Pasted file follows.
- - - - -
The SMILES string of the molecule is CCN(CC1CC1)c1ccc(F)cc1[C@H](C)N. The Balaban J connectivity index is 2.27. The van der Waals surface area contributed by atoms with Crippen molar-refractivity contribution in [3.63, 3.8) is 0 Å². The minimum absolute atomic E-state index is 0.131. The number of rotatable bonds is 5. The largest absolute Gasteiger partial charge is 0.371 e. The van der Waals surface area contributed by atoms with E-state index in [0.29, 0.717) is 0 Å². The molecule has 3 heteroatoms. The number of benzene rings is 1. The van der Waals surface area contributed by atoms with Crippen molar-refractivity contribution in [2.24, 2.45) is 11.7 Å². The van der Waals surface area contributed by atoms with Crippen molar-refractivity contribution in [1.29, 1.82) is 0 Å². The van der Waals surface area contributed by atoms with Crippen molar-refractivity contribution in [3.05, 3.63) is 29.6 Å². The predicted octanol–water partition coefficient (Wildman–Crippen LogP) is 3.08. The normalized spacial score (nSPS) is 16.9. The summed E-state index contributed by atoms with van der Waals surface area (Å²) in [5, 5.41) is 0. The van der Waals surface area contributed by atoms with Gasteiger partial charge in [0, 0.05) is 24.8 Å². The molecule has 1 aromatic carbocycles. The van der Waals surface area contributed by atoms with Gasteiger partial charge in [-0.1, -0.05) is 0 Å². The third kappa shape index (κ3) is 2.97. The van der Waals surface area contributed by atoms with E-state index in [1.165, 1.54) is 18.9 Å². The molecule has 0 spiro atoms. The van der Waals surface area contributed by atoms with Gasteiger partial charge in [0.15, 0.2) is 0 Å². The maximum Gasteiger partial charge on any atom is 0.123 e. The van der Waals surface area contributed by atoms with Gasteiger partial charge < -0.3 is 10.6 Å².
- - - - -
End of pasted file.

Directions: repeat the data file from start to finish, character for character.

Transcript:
The SMILES string of the molecule is CCN(CC1CC1)c1ccc(F)cc1[C@H](C)N. The Balaban J connectivity index is 2.27. The van der Waals surface area contributed by atoms with Crippen molar-refractivity contribution in [3.63, 3.8) is 0 Å². The minimum absolute atomic E-state index is 0.131. The number of rotatable bonds is 5. The largest absolute Gasteiger partial charge is 0.371 e. The van der Waals surface area contributed by atoms with E-state index in [0.29, 0.717) is 0 Å². The molecule has 3 heteroatoms. The number of benzene rings is 1. The van der Waals surface area contributed by atoms with Crippen molar-refractivity contribution in [2.24, 2.45) is 11.7 Å². The van der Waals surface area contributed by atoms with Crippen molar-refractivity contribution in [1.29, 1.82) is 0 Å². The van der Waals surface area contributed by atoms with Crippen molar-refractivity contribution in [3.05, 3.63) is 29.6 Å². The predicted octanol–water partition coefficient (Wildman–Crippen LogP) is 3.08. The normalized spacial score (nSPS) is 16.9. The summed E-state index contributed by atoms with van der Waals surface area (Å²) in [5, 5.41) is 0. The van der Waals surface area contributed by atoms with Gasteiger partial charge in [0, 0.05) is 24.8 Å². The molecule has 1 aromatic carbocycles. The van der Waals surface area contributed by atoms with Gasteiger partial charge in [-0.1, -0.05) is 0 Å². The third kappa shape index (κ3) is 2.97. The van der Waals surface area contributed by atoms with E-state index in [1.165, 1.54) is 18.9 Å². The molecule has 0 spiro atoms. The van der Waals surface area contributed by atoms with Gasteiger partial charge in [0.15, 0.2) is 0 Å². The maximum Gasteiger partial charge on any atom is 0.123 e. The van der Waals surface area contributed by atoms with Gasteiger partial charge < -0.3 is 10.6 Å².